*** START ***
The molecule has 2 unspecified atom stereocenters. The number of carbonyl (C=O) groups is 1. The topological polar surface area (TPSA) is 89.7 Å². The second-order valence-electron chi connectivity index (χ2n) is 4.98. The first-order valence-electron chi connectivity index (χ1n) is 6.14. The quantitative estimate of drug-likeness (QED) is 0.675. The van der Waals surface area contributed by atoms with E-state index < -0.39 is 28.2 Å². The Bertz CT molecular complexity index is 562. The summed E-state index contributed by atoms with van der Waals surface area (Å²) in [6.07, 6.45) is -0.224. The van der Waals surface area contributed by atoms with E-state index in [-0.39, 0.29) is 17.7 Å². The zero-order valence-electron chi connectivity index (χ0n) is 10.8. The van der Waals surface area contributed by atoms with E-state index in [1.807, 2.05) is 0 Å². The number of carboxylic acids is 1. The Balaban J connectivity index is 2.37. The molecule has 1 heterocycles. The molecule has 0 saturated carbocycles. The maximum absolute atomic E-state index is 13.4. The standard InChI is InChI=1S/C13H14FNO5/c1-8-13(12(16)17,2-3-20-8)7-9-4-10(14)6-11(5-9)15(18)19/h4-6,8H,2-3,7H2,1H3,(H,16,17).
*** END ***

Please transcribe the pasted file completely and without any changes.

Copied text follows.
The molecule has 2 unspecified atom stereocenters. The number of carbonyl (C=O) groups is 1. The topological polar surface area (TPSA) is 89.7 Å². The second-order valence-electron chi connectivity index (χ2n) is 4.98. The first-order valence-electron chi connectivity index (χ1n) is 6.14. The quantitative estimate of drug-likeness (QED) is 0.675. The van der Waals surface area contributed by atoms with E-state index < -0.39 is 28.2 Å². The Bertz CT molecular complexity index is 562. The summed E-state index contributed by atoms with van der Waals surface area (Å²) in [6.07, 6.45) is -0.224. The van der Waals surface area contributed by atoms with E-state index in [-0.39, 0.29) is 17.7 Å². The zero-order valence-electron chi connectivity index (χ0n) is 10.8. The van der Waals surface area contributed by atoms with E-state index in [1.807, 2.05) is 0 Å². The number of carboxylic acids is 1. The Balaban J connectivity index is 2.37. The molecule has 1 heterocycles. The molecule has 0 saturated carbocycles. The maximum absolute atomic E-state index is 13.4. The standard InChI is InChI=1S/C13H14FNO5/c1-8-13(12(16)17,2-3-20-8)7-9-4-10(14)6-11(5-9)15(18)19/h4-6,8H,2-3,7H2,1H3,(H,16,17).